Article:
Games and Pastimes of the Maori
Concerning this game Dr. Thomson writes:—
"Tutuka is an amusement corresponding to the English game of odd and even. Some article is put into one hand, and on the repetition of certain words, after the manner of conjurors, the spectators are asked to point out in which hand the thing is."
Mr. John White has left us a more detailed account:—
This game is played with a small, smooth waterworn stone. Many players sat in a circle and kept passing the stone from one to another, some kind of jingle of words being repeated at the time. As the repetition of this ceased one of the players, who did not form one of the circle, attempted to guess as to who had the stone. The following is such a charm as was repeated during this game:—
Kura winiwini, kura wanawana
Te whai atu taku kura nei
Ki te kai motiti, ki te kai motata
Ka rere taua ki hea?
Ka rere taua ki Pohou-nui, ki Pohou-roa
Hei te koti, hei te kota
Kei a wai?"
On the recital of the last line (meaning 'Who has it?') the outsider has to guess in whose hand the stone is. When the game commences a player holds the stone up to view and says: "Tenei" (here it is) after which it is passed round the circle from hand to hand but not exposed to view at all. Sometimes a player retains the stone in his hand but feigns to pass it on to his neighbour, who pretends to pass it on to his neighbour and so on. All this is an endeavour to deceive the guesser. The guesser continues until he locates the stone when he who had the stone takes his place.page 118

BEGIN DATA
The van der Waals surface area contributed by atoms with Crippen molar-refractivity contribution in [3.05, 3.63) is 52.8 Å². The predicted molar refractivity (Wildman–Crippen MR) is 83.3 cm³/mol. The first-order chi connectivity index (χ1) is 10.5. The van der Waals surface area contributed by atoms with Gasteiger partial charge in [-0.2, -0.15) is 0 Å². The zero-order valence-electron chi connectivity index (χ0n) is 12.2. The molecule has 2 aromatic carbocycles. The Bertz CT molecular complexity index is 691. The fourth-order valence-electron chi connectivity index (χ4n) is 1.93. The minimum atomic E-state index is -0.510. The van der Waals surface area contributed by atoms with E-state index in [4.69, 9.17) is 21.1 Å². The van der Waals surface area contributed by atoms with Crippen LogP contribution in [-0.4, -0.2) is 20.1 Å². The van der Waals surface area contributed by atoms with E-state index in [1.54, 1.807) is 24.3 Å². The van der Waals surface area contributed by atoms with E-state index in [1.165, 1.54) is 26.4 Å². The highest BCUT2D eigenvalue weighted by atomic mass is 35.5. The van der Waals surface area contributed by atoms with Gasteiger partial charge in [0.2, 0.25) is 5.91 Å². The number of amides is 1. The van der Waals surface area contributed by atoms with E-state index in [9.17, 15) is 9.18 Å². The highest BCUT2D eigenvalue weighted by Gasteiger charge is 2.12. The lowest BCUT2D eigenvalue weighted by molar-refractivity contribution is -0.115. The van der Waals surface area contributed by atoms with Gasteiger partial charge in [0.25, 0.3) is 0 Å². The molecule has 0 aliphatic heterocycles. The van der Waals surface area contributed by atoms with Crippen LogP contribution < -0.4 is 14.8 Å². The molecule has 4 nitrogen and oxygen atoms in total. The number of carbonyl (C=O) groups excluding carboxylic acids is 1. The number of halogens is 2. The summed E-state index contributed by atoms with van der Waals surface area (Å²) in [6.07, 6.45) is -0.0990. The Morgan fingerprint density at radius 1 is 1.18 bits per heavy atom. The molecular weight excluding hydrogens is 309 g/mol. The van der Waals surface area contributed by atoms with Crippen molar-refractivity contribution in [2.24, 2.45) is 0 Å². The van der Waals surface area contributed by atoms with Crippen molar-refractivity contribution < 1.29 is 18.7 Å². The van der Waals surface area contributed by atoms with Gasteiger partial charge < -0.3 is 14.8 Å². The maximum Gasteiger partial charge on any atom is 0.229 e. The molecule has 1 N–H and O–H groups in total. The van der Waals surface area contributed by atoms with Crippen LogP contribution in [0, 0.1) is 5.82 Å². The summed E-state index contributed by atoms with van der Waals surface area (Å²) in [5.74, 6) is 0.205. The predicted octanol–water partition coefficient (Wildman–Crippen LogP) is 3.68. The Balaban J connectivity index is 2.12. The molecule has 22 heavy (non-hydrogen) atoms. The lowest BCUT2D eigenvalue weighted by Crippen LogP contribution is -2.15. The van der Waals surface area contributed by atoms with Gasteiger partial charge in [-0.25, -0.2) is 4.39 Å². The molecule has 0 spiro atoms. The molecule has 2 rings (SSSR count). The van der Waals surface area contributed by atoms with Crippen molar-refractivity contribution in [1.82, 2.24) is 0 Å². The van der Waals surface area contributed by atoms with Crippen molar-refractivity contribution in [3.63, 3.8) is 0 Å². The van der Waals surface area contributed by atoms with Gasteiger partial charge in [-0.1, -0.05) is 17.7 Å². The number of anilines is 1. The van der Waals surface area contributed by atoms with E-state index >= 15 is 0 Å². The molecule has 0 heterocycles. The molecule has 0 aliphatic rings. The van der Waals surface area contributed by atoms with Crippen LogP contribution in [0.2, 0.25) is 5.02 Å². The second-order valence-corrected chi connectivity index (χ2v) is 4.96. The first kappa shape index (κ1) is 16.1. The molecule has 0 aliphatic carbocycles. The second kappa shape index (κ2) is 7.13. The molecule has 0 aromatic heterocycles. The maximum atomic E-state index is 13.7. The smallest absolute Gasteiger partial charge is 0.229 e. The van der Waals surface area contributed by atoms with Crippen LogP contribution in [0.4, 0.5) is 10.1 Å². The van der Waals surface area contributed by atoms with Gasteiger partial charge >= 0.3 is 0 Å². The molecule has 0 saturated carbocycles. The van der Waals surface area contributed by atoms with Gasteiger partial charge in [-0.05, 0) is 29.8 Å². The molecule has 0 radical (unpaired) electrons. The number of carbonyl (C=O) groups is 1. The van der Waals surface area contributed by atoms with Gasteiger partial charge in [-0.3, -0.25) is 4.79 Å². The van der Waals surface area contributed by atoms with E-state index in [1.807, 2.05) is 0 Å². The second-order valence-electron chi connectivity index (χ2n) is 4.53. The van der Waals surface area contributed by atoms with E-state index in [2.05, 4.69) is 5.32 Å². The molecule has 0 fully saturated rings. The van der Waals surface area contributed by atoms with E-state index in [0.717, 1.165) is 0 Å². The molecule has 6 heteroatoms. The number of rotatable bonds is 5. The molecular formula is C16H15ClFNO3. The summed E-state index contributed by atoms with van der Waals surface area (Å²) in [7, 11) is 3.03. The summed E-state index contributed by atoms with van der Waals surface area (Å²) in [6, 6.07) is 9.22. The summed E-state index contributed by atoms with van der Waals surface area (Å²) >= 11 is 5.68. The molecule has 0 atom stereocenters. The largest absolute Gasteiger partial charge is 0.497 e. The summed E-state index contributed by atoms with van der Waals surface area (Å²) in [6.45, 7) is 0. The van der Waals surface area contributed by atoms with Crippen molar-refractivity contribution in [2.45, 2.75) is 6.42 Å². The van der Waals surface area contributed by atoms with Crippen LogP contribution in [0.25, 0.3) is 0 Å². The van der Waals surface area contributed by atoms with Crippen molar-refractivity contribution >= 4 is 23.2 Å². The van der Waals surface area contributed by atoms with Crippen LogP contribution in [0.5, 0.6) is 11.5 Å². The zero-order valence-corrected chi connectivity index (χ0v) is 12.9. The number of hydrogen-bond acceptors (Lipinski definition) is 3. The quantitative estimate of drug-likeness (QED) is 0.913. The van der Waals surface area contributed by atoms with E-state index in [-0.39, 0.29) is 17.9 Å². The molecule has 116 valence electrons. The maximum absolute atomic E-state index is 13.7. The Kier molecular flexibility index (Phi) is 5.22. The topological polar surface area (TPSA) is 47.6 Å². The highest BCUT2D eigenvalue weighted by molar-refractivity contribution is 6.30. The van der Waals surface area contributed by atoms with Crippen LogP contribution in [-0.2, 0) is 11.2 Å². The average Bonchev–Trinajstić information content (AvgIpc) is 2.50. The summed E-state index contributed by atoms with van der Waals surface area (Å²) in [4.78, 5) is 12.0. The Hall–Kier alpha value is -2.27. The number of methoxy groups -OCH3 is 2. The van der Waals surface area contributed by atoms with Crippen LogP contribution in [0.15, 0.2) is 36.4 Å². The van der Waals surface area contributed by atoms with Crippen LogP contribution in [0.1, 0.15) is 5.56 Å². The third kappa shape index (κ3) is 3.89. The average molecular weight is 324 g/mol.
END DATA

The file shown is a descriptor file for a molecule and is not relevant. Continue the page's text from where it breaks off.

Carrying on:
Mr. White also collected the following, a jingle or ditty which differs somewhat from the above:—
The following was repeated by a child who held some small object in his hand. During the recital another child endeavoured to guess what was so held—
"Kura, kura, kura winiwini
Te whaia e koe taku kai motiti
Taku kai motutu
Ka nu taua ko whea
Ka nu taua ki Pakihi nui
Ka nu taua ki Pakihi roa
Kei teke titi, kei teke tata
Haere pakiaka tore
Tohungia taku kai
Kei te tu."
This apparently senseless effusion is said to have sometimes been recited by a chief as a tiwha or hint to his hearers that he proposes to attack some tribe, or slay some person. It was recited by Hone Heke Pokai to Waka at Wai-aruhe, where they met when Heke was returning from the sack of Korora-reka. A fight occurred here, Heke's party being near the Wai-aruhe creek and Waka on the hill known as Puke-rimu.
Regarding these rhythmical jingles sung by young folk when playing games, some have probably suffered in transcription, or in reducing them to writing when collected, and some are undoubtedly corruptions of the original forms. The writer is quite unable to translate them, except in a few cases. The word nu in the above specimen is unknown to us.
Children might be seen playing a similar game to the above, when a child would take some small object in his hand, show it to his playmates, and then bring his hands together and draw them across his mouth. Another then guesses as to where the object is. It may be in either hand, or in his mouth. These, however, are mere childish amusements.